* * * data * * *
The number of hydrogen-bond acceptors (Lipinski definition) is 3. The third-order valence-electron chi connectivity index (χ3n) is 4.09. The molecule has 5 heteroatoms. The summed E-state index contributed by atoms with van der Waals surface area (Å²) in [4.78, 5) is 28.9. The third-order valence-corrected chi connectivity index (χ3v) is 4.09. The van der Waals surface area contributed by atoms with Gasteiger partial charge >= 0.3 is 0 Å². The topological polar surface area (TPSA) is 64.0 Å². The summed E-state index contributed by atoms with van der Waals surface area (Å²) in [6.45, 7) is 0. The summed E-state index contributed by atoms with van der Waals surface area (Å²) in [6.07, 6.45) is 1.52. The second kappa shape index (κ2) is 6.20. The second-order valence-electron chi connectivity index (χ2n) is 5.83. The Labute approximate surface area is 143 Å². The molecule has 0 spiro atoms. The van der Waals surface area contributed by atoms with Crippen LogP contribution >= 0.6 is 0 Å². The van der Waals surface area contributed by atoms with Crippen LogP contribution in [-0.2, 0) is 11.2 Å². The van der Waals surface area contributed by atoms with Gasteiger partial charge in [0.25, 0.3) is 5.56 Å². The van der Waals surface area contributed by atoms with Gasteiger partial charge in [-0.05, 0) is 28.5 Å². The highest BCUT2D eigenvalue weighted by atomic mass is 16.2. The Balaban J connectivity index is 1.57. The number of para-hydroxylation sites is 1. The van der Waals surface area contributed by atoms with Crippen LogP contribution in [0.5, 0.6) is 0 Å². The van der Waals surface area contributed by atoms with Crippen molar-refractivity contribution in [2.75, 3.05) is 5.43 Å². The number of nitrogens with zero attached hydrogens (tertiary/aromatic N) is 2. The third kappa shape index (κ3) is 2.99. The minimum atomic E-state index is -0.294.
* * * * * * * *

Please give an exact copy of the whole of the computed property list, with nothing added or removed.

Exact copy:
The number of hydrogen-bond acceptors (Lipinski definition) is 3. The third-order valence-electron chi connectivity index (χ3n) is 4.09. The molecule has 5 heteroatoms. The summed E-state index contributed by atoms with van der Waals surface area (Å²) in [4.78, 5) is 28.9. The third-order valence-corrected chi connectivity index (χ3v) is 4.09. The van der Waals surface area contributed by atoms with Gasteiger partial charge >= 0.3 is 0 Å². The topological polar surface area (TPSA) is 64.0 Å². The summed E-state index contributed by atoms with van der Waals surface area (Å²) in [6.45, 7) is 0. The summed E-state index contributed by atoms with van der Waals surface area (Å²) in [6.07, 6.45) is 1.52. The second kappa shape index (κ2) is 6.20. The second-order valence-electron chi connectivity index (χ2n) is 5.83. The Labute approximate surface area is 143 Å². The molecule has 0 spiro atoms. The van der Waals surface area contributed by atoms with Crippen LogP contribution >= 0.6 is 0 Å². The van der Waals surface area contributed by atoms with Crippen LogP contribution in [-0.2, 0) is 11.2 Å². The van der Waals surface area contributed by atoms with Gasteiger partial charge in [0.25, 0.3) is 5.56 Å². The van der Waals surface area contributed by atoms with Gasteiger partial charge in [-0.05, 0) is 28.5 Å². The highest BCUT2D eigenvalue weighted by atomic mass is 16.2. The Balaban J connectivity index is 1.57. The number of para-hydroxylation sites is 1. The van der Waals surface area contributed by atoms with Crippen LogP contribution in [0.5, 0.6) is 0 Å². The van der Waals surface area contributed by atoms with Crippen molar-refractivity contribution in [2.75, 3.05) is 5.43 Å². The number of nitrogens with zero attached hydrogens (tertiary/aromatic N) is 2. The third kappa shape index (κ3) is 2.99. The minimum atomic E-state index is -0.294.